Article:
How dementia changed John Suchet's life

John Suchet

For millions, John Suchet was the face of ITV News for more than 30 years, but his own personal story is one of devotion, despair, fury and frustration.  

Still very much in love after 25 years of marriage, TV newsreader John Suchet was horrified to discover, in 2006, that his adored wife Bonnie had been diagnosed with early onset Alzheimer’s at the age of 64.

Within months he found himself transformed from lover and companion to carer and home help.

It was a scenario every middle-aged and elderly couple dreads, and it placed an enormous strain on them both.

Low point

The low point came shortly before John reluctantly decided the time had come for Bonnie to go into full-time residential care. He was due to leave their London flat to do some filming at ITN when Bonnie suddenly needed urgent care.

Their combined anger, panic and frustration escalated into physical assault.

‘The guilt was overwhelming,’ John writes in his recently published book, 'My Bonnie: how dementia stole the love of my life'. ‘If our roles were reversed and Bonnie was looking after me, she’d be making a better job of it. I did reach a stage where I thought she’d be better off without me.’

John was pulled back from the brink by the intervention of an Admiral Nurse, Ian Weatherhead, a trained healthcare professional with specialist knowledge of caring for dementia sufferers. Unlike the widely available Macmillan Nurses who help cancer victims and carers, there are only 70 Admiral Nurses in the whole country.

Losing his temper

‘They concentrate on the carer,’ says John. ‘Ian helped me understand my behaviour, that it was OK to lose my temper. It worked for me having a man because I could say anything to him, man to man, and use the kind of language I wouldn’t have used with a woman.’

Now Bonnie is being looked after by full-time carers. She still recognises him, knows his name and wells up when she sees him approach. Yet John is amazed that she has never questioned either her condition or her relocation to a care home.

‘Since she went into the home in September last year she hasn’t asked me where she is, why she isn’t at home, nothing. And yet, if she were here now, you wouldn’t know to look at her there was anything wrong with her.’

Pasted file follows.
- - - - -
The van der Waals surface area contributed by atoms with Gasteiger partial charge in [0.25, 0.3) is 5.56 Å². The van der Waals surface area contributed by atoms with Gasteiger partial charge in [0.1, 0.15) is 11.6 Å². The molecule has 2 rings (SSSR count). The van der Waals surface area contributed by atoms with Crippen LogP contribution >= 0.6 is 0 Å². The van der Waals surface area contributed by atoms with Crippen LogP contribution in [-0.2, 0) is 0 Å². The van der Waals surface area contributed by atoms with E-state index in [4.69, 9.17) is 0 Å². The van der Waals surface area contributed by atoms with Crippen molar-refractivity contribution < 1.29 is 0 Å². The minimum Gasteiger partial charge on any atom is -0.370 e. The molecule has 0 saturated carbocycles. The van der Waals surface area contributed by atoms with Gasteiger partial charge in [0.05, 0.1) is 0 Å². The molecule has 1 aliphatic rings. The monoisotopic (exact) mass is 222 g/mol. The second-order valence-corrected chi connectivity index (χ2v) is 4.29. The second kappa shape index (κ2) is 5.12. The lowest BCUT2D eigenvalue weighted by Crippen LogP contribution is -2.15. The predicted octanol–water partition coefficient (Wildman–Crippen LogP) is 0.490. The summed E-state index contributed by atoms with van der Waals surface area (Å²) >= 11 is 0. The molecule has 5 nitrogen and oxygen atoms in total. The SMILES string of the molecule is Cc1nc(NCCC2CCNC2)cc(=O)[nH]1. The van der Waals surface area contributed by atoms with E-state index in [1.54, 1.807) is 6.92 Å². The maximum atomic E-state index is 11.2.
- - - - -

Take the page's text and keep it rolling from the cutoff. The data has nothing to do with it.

John wrestles every day with the impossible situation of grieving for someone who is still alive and fully functioning. Judging by his pained expression and hesitancy to talk about it, the whole concept of ‘moving on’ is not one he is willing or able to embrace.

However he is determined, in his newly acquired role as patron of opens link in new window opens link in new window Dementia UK, to raise the profile of Admiral Nurses. To this end he has helped establish the Admiral Nurse Academy, which Dementia UK is naming in honour of Bonnie Suchet. The academy opened officially in May 2010.

John Suchet's book: My Bonnie'My Bonnie: How dementia stole the love of my life' by John Suchet is published by HarperCollins.

To find out more about Admiral Nurses visit opens link in new window opens link in new window the Admiral Nurse Academy or opens link in new window opens link in new window Dementia UK websites, or call Admiral Nurse Direct on 0845 257 9406.

Your Age NI

Set your location to see what Age NI offers in your local area.

Age NI Advice:
0808 808 7575

Ageing Well videos

Health and wellbeing publications

  • Guides and factsheets aimed at keeping you informed on information surrounding Health and Wellbeing publications.